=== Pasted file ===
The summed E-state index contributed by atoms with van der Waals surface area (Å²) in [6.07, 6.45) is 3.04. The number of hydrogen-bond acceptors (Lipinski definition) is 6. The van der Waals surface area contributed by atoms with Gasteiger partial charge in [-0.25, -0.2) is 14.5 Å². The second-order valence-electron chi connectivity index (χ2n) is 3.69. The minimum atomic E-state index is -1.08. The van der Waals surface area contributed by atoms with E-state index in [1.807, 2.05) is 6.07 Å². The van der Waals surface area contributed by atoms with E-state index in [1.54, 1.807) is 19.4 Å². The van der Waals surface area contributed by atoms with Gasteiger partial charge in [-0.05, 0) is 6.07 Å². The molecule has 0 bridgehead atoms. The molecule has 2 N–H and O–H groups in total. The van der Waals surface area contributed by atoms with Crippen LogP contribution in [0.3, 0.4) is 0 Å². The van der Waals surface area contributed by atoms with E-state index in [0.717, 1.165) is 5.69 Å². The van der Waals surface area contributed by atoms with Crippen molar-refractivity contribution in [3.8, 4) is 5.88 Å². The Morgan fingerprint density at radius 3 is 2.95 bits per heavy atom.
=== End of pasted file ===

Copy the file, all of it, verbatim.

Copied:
The summed E-state index contributed by atoms with van der Waals surface area (Å²) in [6.07, 6.45) is 3.04. The number of hydrogen-bond acceptors (Lipinski definition) is 6. The van der Waals surface area contributed by atoms with Gasteiger partial charge in [-0.25, -0.2) is 14.5 Å². The second-order valence-electron chi connectivity index (χ2n) is 3.69. The minimum atomic E-state index is -1.08. The van der Waals surface area contributed by atoms with E-state index in [1.807, 2.05) is 6.07 Å². The van der Waals surface area contributed by atoms with E-state index in [1.54, 1.807) is 19.4 Å². The van der Waals surface area contributed by atoms with Gasteiger partial charge in [-0.05, 0) is 6.07 Å². The molecule has 0 bridgehead atoms. The molecule has 2 N–H and O–H groups in total. The van der Waals surface area contributed by atoms with Crippen LogP contribution in [0.3, 0.4) is 0 Å². The van der Waals surface area contributed by atoms with E-state index in [0.717, 1.165) is 5.69 Å². The van der Waals surface area contributed by atoms with Crippen molar-refractivity contribution in [3.8, 4) is 5.88 Å². The Morgan fingerprint density at radius 3 is 2.95 bits per heavy atom.